Bottega Veneta designer Tomas Maier took The New Yorker into his world for the magazine's most recent issue. And Maier, maker of the brand's thousand-dollar, woven purses, made an interesting point about the state of accessories:
"The It Bag is a totally marketed bullshit crap," Maier told me. "You make a bag, you put all the components in it that you think could work, you send it out to a couple of celebrities, you get the paparazzi to shoot just when they walk out of their house. You sell that to the cheap tabloids, and you say in a magazine that there's a waiting list. And you run an ad campaign at the same time. I don't believe that's how you make something that's lasting--that becomes iconic as a design."
The New Yorker discussed the designer's childhood at length--Maier grew up in Pforzheim, Germany, learned to sew at a young age and "cultivates interests outside fashion." But don't go comparing him to Karl Lagerfeld:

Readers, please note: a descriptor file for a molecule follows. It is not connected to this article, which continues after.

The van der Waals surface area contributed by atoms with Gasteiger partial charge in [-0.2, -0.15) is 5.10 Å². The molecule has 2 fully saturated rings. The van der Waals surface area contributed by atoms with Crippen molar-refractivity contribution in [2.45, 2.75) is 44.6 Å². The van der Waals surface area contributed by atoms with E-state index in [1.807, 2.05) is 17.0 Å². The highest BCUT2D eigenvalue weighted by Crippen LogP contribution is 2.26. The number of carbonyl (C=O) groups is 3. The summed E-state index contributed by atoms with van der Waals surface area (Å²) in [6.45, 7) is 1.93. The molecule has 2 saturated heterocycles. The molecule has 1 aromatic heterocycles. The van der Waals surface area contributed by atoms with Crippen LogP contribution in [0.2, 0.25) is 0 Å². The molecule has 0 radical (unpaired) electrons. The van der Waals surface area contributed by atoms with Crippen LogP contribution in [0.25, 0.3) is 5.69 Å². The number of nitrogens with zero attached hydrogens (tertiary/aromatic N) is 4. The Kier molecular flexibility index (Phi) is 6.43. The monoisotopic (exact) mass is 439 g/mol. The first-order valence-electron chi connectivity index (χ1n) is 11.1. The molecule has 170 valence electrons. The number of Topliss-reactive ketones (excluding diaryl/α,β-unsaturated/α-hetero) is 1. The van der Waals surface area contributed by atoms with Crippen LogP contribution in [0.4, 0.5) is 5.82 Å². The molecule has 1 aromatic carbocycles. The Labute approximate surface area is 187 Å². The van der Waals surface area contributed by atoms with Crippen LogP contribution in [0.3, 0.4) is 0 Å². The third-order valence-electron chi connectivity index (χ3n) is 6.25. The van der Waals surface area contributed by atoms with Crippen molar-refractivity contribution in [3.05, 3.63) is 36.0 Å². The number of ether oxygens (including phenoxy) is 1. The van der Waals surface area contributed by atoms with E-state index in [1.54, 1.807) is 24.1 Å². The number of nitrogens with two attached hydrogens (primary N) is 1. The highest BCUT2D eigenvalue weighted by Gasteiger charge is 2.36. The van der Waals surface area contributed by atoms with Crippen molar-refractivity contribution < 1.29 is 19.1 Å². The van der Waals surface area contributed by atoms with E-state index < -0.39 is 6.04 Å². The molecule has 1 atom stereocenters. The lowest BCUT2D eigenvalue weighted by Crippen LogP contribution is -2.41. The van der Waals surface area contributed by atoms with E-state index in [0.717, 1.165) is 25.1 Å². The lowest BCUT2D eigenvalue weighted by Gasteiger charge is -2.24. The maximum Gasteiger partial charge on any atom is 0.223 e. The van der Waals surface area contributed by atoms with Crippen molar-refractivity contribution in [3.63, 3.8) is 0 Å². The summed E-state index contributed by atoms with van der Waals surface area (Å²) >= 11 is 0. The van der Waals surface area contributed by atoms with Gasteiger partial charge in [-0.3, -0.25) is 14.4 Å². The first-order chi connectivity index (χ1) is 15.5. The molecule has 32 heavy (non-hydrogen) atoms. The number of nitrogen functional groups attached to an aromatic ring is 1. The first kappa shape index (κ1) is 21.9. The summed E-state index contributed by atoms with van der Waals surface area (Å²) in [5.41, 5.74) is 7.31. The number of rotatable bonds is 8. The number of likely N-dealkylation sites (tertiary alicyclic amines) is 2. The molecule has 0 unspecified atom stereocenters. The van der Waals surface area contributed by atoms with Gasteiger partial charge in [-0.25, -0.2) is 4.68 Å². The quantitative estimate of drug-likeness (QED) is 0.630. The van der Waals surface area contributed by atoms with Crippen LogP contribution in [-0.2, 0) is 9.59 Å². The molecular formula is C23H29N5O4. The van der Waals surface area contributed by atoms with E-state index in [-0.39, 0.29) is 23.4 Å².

He hates the cult of personality around designers like Lagerfeld ("Who cares how thin he is? Hasn't he reached a point in life where he can relax?"), and feels no aﬃnity with Lagerfeld's acquisitive habits. "I'm not somebody who likes to possess," Maier said. "I'm not the person who has six hundred suits. I want to have two suits. Actually, I want to have one suit, and I replace it."
And along those lines:
[Maier] insisted that Bottega's goods were not beyond the reach of middle-class people, who have simply been trained to want too much stuﬀ. Anyone, he said, could aﬀord one ﬁve-hundred-and-ﬁfty-dollar hand-painted cashmere scarf. "Just have less," he said.